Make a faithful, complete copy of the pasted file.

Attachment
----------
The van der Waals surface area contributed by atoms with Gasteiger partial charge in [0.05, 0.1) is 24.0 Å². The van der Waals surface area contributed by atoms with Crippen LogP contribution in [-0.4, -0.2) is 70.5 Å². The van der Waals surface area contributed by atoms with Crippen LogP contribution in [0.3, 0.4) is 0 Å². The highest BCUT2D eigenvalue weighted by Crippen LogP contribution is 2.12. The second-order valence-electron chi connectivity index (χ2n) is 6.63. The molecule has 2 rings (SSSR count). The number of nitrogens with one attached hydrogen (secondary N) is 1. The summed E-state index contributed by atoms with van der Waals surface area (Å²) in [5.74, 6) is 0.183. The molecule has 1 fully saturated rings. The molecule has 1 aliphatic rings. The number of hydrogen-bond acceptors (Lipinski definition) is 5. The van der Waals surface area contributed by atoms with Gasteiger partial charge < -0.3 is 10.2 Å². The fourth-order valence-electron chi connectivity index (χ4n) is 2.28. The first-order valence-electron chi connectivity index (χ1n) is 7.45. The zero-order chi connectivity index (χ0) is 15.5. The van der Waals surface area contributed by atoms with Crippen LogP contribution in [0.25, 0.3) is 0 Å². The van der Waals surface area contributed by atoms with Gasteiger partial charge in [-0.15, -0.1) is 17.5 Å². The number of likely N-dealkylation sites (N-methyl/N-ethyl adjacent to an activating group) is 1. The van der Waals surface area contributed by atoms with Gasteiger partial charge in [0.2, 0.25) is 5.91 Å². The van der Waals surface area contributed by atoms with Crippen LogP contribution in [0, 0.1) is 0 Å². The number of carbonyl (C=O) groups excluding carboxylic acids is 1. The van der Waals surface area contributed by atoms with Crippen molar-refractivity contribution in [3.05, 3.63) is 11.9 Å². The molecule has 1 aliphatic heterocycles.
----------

The van der Waals surface area contributed by atoms with Gasteiger partial charge in [0.05, 0.1) is 24.0 Å². The van der Waals surface area contributed by atoms with Crippen LogP contribution in [-0.4, -0.2) is 70.5 Å². The van der Waals surface area contributed by atoms with Crippen LogP contribution in [0.3, 0.4) is 0 Å². The highest BCUT2D eigenvalue weighted by Crippen LogP contribution is 2.12. The second-order valence-electron chi connectivity index (χ2n) is 6.63. The molecule has 2 rings (SSSR count). The number of nitrogens with one attached hydrogen (secondary N) is 1. The summed E-state index contributed by atoms with van der Waals surface area (Å²) in [5.74, 6) is 0.183. The molecule has 1 fully saturated rings. The molecule has 1 aliphatic rings. The number of hydrogen-bond acceptors (Lipinski definition) is 5. The van der Waals surface area contributed by atoms with Gasteiger partial charge < -0.3 is 10.2 Å². The fourth-order valence-electron chi connectivity index (χ4n) is 2.28. The first-order valence-electron chi connectivity index (χ1n) is 7.45. The zero-order chi connectivity index (χ0) is 15.5. The van der Waals surface area contributed by atoms with Crippen LogP contribution in [0.25, 0.3) is 0 Å². The van der Waals surface area contributed by atoms with Gasteiger partial charge in [-0.15, -0.1) is 17.5 Å². The number of likely N-dealkylation sites (N-methyl/N-ethyl adjacent to an activating group) is 1. The van der Waals surface area contributed by atoms with Gasteiger partial charge in [0.2, 0.25) is 5.91 Å². The van der Waals surface area contributed by atoms with Crippen LogP contribution in [0, 0.1) is 0 Å². The number of carbonyl (C=O) groups excluding carboxylic acids is 1. The van der Waals surface area contributed by atoms with Crippen molar-refractivity contribution in [3.05, 3.63) is 11.9 Å². The molecule has 1 aliphatic heterocycles.